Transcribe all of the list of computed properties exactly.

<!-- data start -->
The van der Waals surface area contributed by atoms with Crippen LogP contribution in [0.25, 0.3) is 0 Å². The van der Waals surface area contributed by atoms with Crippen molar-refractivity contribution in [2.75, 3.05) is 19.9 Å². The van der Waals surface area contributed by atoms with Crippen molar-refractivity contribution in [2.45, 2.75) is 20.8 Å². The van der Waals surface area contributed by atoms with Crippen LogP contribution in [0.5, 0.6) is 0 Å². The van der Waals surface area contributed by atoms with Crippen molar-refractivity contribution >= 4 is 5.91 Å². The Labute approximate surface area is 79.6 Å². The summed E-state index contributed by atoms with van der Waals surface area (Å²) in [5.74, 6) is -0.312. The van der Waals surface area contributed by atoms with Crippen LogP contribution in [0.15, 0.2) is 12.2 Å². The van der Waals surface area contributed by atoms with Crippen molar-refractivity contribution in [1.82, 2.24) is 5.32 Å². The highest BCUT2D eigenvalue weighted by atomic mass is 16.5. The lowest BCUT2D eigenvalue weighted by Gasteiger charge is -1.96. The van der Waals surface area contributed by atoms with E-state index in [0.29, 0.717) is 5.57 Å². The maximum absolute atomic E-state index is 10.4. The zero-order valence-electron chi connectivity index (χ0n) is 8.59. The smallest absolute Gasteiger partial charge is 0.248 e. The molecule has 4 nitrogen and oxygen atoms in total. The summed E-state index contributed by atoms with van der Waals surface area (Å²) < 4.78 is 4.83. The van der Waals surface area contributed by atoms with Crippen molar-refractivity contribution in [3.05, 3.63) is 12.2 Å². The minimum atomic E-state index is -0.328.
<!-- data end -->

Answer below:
The van der Waals surface area contributed by atoms with Crippen LogP contribution in [0.25, 0.3) is 0 Å². The van der Waals surface area contributed by atoms with Crippen molar-refractivity contribution in [2.75, 3.05) is 19.9 Å². The van der Waals surface area contributed by atoms with Crippen molar-refractivity contribution in [2.45, 2.75) is 20.8 Å². The van der Waals surface area contributed by atoms with Crippen LogP contribution in [0.5, 0.6) is 0 Å². The van der Waals surface area contributed by atoms with Crippen molar-refractivity contribution >= 4 is 5.91 Å². The Labute approximate surface area is 79.6 Å². The summed E-state index contributed by atoms with van der Waals surface area (Å²) in [5.74, 6) is -0.312. The van der Waals surface area contributed by atoms with Crippen LogP contribution in [0.15, 0.2) is 12.2 Å². The van der Waals surface area contributed by atoms with Crippen molar-refractivity contribution in [1.82, 2.24) is 5.32 Å². The highest BCUT2D eigenvalue weighted by atomic mass is 16.5. The lowest BCUT2D eigenvalue weighted by Gasteiger charge is -1.96. The van der Waals surface area contributed by atoms with E-state index in [0.29, 0.717) is 5.57 Å². The maximum absolute atomic E-state index is 10.4. The zero-order valence-electron chi connectivity index (χ0n) is 8.59. The smallest absolute Gasteiger partial charge is 0.248 e. The molecule has 4 nitrogen and oxygen atoms in total. The summed E-state index contributed by atoms with van der Waals surface area (Å²) < 4.78 is 4.83. The van der Waals surface area contributed by atoms with Crippen molar-refractivity contribution in [3.05, 3.63) is 12.2 Å². The minimum atomic E-state index is -0.328.